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In the annals of India’s military aviation history, the MiG-27 has had a prominent yet tumultuous role. Originally inducted into the Indian Air Force (IAF) in the mid-1980s, the MiG-27 was envisaged as a powerful ground-attack aircraft. However, its operational life was marred by several issues that eventually led to its premature retirement. Among the various plans to extend the life and enhance the performance of the MiG-27, the proposal to re-engine the aircraft with the AL-31F engine stands out as a significant yet ultimately abandoned initiative.

The IAF inducted the MiG-27s, known as the Bahadur in India, during 1984-85. These aircraft were licensed-built by Hindustan Aeronautics Limited (HAL) under a transfer of technology agreement with the Soviet Union. A total of 165 MiG-27Ms were produced, serving as the backbone of the IAF’s ground-attack capabilities for several decades.

In the early 2000s, the MiG-27s underwent a mid-life upgrade to enhance their avionics, weapon systems, and overall combat effectiveness. Despite these upgrades, the aircraft continued to face significant operational challenges.

One of the key issues with the MiG-27 was its Tumansky R-29-B-300 afterburning turbojet engine. The IAF frequently reported design flaws in the engine that resulted in reliability and performance issues. To address these concerns, there was a proposal to re-engine the MiG-27s with the AL-31F engine, which powers the Su-30MKI.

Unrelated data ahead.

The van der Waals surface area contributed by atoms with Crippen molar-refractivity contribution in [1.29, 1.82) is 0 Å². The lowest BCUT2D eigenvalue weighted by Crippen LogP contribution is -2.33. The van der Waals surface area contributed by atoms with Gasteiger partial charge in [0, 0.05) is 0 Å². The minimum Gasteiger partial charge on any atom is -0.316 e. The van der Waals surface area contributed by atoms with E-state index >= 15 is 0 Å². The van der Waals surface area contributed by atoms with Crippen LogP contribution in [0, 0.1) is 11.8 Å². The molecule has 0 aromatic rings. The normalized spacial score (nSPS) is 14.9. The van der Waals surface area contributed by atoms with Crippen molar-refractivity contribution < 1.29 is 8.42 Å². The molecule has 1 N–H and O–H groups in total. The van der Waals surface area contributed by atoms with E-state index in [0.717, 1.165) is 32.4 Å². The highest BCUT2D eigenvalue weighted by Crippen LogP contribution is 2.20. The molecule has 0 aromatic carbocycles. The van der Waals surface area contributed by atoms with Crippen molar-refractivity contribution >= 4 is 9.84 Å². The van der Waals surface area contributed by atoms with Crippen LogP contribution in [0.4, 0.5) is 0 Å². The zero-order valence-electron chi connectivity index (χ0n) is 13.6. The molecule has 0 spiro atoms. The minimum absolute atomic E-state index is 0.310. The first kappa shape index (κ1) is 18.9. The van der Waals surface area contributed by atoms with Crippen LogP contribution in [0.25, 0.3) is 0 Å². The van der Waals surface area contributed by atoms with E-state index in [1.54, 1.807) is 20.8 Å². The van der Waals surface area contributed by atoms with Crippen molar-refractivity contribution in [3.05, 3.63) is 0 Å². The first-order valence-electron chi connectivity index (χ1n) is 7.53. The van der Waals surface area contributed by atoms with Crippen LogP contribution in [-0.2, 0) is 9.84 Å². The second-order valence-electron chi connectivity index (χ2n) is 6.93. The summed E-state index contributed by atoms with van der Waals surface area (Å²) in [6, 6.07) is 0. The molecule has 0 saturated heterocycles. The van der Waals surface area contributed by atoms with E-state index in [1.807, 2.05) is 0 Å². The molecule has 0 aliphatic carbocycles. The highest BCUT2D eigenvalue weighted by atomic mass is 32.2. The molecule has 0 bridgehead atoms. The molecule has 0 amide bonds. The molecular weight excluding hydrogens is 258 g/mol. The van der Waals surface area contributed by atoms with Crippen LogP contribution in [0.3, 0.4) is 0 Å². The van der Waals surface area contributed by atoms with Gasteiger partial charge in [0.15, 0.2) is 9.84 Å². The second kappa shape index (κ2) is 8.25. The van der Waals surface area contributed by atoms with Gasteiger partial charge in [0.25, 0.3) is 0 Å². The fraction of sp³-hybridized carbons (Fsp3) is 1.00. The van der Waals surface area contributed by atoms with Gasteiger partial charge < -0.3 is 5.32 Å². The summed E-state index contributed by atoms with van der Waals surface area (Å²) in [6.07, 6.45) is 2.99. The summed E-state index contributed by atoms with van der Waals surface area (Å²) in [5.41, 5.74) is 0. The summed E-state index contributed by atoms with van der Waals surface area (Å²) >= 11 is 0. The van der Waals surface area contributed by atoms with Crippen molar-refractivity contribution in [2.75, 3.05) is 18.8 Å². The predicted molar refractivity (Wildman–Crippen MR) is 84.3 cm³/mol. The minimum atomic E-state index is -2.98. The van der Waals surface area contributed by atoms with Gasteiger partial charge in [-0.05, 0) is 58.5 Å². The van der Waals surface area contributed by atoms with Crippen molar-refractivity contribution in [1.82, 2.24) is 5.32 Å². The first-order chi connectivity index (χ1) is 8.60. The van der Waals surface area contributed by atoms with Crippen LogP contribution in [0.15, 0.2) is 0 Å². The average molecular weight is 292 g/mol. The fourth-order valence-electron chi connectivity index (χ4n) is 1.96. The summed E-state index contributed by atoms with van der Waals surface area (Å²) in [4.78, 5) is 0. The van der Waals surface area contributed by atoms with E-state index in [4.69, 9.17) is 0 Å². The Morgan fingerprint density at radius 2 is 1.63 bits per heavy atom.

The AL-31F is a more advanced and reliable engine, offering improved thrust and performance characteristics. A demonstration of a MiG-27 fitted with the AL-31F engine showed promising results, indicating enhanced performance and potentially extended service life for the aircraft.

Re-engineering an entire fleet is a complex and costly endeavor. The financial outlay required to replace the engines, along with necessary modifications to the airframe and systems, was deemed prohibitively high.

Beyond the engine, the MiG-27s suffered from poor build quality. This included structural and systems-related issues that persisted despite the mid-life upgrades. The overall reliability and airworthiness of the aircraft remained a concern.

By the late 2010s, the IAF was undergoing a strategic shift towards modernizing its fleet with newer and more capable aircraft. Investments in platforms like the Su-30MKI, the indigenous HAL Tejas, and potential acquisitions of other advanced fighters were prioritized over extending the life of older aircraft.

even with a new engine, the MiG-27’s design limitations would have constrained its operational effectiveness in modern combat scenarios. The IAF sought platforms that offered greater versatility and technological sophistication.

In light of these considerations, the IAF decided to retire the MiG-27 fleet prematurely. The process began with the retirement of the first batch of MiG-27MLs in December 2017, culminating in the final batch being phased out on 27 December 2019. By the time of its retirement, the MiG-27 had served the IAF for over three decades, playing a critical role in various conflicts and operations.

The MiG-27’s retirement marked the end of an era for the IAF. While the aircraft faced numerous challenges throughout its service life, it also provided valuable lessons in aircraft maintenance, operational planning, and fleet management. The decision to retire the MiG-27s and not pursue the re-engine plan underscores the IAF’s commitment to maintaining a modern, reliable, and capable fleet.